Two weeks before the election, I traveled to Maine for a conference and drove through Massachusetts and New Hampshire on my way.
In Silicon Valley, which was mostly Clinton country, I’d seen very few signs or bumper stickers promoting any candidates. But as I drove through the northeast, plenty of Trump signs were displayed on people’s lawns, fences, and car bumpers. I did see a few Clinton signs, but Trump signs dominated the landscape. In fact, as I was driving up Highway 1 to Freeport, Maine, home of LL Bean, I drove past a group of about 18 people waving Trump signs to passersby.
This surprised me. Sitting in my Silicon Valley office, I was pretty insulated from how the rest of the US perceived both candidates. Like a lot of us, we mostly trusted the media and pollsters to guide our knowledge about how the election was evolving.
As I spoke to people in Maine, Massachusetts, and New Hampshire—where, interestingly, Clinton won—I saw more passion from Trump followers. More importantly, when I asked why they were voting for Trump, their anger against the Washington elite was top of mind. As I flew home, for the first time I thought to myself that he had a better chance of winning the election than I could have ever imagined.
Since Trump’s victory, I’ve seen all kinds of media reports on why he won and how in the world the pollsters got this so wrong. While there have been a lot of explanations, one key observation from Dean Baquet, executive editor of the New York Times, should also be a warning for Silicon Valley and their view that the world starts and ends with them.
“Mr. Baquet praised his political team and other Times journalists for ‘agility and creativity,’ citing articles about Mr. Trump’s taxes and Mrs. Clinton’s record in Libya. But in an interview in his office, he said, ‘If I have a mea culpa for journalists and journalism, it’s that we’ve got to do a much better job of being on the road, out in the country, talking to different kinds of people than the people we talk to—especially if you happen to be a New York-based news organization—and remind ourselves that New York is not the real world,” he said on Nov. 9.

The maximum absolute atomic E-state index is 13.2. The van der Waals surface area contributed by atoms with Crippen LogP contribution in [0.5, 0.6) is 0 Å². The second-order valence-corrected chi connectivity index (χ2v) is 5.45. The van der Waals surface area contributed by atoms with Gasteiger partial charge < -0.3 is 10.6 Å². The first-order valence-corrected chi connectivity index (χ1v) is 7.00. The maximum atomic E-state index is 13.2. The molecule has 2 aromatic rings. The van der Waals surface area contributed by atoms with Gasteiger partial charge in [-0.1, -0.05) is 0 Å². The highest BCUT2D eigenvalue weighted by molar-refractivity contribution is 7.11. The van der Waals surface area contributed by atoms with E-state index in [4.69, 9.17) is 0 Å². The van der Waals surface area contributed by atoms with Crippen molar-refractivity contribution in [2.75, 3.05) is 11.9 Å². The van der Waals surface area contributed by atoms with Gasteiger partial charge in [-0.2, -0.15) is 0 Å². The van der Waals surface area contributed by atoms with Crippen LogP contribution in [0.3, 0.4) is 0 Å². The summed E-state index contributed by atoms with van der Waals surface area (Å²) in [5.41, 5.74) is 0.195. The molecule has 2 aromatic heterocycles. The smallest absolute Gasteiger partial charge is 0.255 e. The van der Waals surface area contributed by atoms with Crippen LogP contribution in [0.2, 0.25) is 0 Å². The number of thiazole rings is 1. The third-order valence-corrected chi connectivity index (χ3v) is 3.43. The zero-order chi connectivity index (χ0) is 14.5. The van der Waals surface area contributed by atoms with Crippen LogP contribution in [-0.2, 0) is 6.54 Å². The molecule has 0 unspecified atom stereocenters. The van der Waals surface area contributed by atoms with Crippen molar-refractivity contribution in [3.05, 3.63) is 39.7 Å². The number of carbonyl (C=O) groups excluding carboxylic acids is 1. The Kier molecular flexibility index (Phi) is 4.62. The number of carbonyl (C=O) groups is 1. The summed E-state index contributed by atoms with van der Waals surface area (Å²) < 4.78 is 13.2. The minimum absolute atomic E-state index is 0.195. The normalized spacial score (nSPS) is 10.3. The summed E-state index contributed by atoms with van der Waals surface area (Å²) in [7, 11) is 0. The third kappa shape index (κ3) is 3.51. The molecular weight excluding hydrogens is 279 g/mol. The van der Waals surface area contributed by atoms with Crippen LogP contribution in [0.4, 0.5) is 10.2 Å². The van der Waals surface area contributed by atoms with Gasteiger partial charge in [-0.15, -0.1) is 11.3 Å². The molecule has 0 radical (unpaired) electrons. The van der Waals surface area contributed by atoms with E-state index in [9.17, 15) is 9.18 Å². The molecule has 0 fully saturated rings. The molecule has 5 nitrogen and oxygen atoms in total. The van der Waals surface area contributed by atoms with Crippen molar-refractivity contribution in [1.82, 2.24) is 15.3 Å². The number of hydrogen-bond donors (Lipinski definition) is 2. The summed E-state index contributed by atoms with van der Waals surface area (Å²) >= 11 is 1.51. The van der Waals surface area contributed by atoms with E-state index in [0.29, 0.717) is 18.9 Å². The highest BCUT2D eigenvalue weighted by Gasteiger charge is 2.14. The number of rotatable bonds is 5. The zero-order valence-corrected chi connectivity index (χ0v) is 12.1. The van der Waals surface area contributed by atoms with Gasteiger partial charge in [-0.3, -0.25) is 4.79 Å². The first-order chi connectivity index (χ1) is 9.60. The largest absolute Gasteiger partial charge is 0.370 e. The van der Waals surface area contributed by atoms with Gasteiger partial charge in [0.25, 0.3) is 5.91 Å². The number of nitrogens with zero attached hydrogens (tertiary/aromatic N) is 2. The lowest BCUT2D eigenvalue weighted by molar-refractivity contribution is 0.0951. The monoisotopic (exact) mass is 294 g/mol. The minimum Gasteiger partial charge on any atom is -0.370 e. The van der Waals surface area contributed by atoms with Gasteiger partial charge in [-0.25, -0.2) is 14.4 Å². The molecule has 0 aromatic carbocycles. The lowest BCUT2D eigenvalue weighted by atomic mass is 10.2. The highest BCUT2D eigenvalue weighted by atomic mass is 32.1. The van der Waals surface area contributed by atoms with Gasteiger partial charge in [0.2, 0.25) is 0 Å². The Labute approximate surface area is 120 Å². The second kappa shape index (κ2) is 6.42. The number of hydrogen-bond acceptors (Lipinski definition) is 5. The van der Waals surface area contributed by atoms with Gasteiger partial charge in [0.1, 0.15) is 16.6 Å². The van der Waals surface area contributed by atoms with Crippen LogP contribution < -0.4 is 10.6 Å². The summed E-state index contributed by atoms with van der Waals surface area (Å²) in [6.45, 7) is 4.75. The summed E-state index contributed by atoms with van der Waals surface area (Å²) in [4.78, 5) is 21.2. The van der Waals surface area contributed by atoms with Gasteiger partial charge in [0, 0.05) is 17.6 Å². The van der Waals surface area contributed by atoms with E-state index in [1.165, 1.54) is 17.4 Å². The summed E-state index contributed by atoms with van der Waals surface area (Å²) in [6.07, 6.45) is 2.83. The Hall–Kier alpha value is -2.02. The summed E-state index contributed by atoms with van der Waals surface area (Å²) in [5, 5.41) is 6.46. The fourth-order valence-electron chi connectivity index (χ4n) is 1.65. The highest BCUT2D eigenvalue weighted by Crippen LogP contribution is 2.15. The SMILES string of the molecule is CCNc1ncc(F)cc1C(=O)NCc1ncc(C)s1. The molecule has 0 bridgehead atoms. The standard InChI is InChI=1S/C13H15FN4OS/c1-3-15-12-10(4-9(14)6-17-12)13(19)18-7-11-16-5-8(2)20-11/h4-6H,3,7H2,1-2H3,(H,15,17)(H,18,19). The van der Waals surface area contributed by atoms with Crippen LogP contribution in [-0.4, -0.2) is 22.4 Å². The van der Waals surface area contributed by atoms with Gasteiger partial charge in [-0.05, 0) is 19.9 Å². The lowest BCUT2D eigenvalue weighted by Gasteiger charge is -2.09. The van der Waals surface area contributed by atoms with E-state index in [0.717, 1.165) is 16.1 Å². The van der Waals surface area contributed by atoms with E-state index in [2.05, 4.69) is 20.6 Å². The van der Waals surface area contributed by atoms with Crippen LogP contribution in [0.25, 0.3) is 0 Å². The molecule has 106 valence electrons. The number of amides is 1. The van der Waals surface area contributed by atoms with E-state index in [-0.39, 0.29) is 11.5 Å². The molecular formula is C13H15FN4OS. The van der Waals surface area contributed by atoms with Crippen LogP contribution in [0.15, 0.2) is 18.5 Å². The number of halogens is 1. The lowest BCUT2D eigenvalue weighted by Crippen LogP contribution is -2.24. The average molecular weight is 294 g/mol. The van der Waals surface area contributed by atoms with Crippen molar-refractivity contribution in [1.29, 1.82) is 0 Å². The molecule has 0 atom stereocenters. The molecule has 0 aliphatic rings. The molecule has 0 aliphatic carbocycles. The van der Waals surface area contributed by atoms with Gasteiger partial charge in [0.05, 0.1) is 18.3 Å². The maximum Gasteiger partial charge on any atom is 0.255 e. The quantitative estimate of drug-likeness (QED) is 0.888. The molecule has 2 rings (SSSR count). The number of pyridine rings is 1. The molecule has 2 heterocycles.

Similarly, we need to remind ourselves that Silicon Valley is not the real world. I grew up here, and have seen its amazing growth. But in some ways, our research and the tech media focuses largely on those in the know instead of the real people who use our products.
I am reminded of something I saw at Xerox PARC in the late 1990s—a two-handed mouse. I and many others just did not think this product made sense, but the engineer who created said he thought “people might like it.”
To be fair, globalization means Silicon Valley tech is getting into the hands of people of all generations and income levels. But we still often create products that are too complicated and difficult to use, many of which fall by the wayside.
Taking a hint from the New York Times editor, as tech researchers and marketing professionals, we need to get out more and really talk to the people who use our products and gain greater insight into what they want and what will work for them. Here at Creative Strategies, we try and do this often, which includes going to college campuses and talking with students directly, or when possible, visiting different cities around the US.
I really think Silicon Valley needs to get beyond its insular way of thinking, and the 2016 polling failures only reinforce that.